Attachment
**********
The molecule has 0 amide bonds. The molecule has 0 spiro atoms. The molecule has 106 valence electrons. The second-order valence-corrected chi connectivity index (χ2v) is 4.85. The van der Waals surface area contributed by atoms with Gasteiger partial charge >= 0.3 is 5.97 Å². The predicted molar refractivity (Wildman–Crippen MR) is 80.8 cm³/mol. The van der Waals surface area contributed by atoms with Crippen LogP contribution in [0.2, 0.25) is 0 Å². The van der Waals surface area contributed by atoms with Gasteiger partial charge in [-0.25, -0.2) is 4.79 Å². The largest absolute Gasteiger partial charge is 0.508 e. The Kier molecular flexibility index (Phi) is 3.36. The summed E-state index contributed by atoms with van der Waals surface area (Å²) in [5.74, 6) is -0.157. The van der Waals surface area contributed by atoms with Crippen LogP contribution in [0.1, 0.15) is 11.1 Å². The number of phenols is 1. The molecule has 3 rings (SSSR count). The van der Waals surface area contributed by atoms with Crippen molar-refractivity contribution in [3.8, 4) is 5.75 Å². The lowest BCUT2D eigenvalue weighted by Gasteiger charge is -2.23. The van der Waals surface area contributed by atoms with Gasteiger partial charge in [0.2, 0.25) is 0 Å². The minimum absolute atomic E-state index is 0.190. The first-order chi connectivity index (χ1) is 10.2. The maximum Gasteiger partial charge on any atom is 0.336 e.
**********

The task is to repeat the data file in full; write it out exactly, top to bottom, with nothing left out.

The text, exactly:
The molecule has 0 amide bonds. The molecule has 0 spiro atoms. The molecule has 106 valence electrons. The second-order valence-corrected chi connectivity index (χ2v) is 4.85. The van der Waals surface area contributed by atoms with Gasteiger partial charge >= 0.3 is 5.97 Å². The predicted molar refractivity (Wildman–Crippen MR) is 80.8 cm³/mol. The van der Waals surface area contributed by atoms with Crippen LogP contribution in [0.2, 0.25) is 0 Å². The van der Waals surface area contributed by atoms with Gasteiger partial charge in [-0.25, -0.2) is 4.79 Å². The largest absolute Gasteiger partial charge is 0.508 e. The Kier molecular flexibility index (Phi) is 3.36. The summed E-state index contributed by atoms with van der Waals surface area (Å²) in [5.74, 6) is -0.157. The van der Waals surface area contributed by atoms with Crippen LogP contribution in [0.1, 0.15) is 11.1 Å². The number of phenols is 1. The molecule has 3 rings (SSSR count). The van der Waals surface area contributed by atoms with Crippen molar-refractivity contribution in [3.8, 4) is 5.75 Å². The lowest BCUT2D eigenvalue weighted by Gasteiger charge is -2.23. The van der Waals surface area contributed by atoms with Gasteiger partial charge in [0.2, 0.25) is 0 Å². The minimum absolute atomic E-state index is 0.190. The first-order chi connectivity index (χ1) is 10.2. The maximum Gasteiger partial charge on any atom is 0.336 e.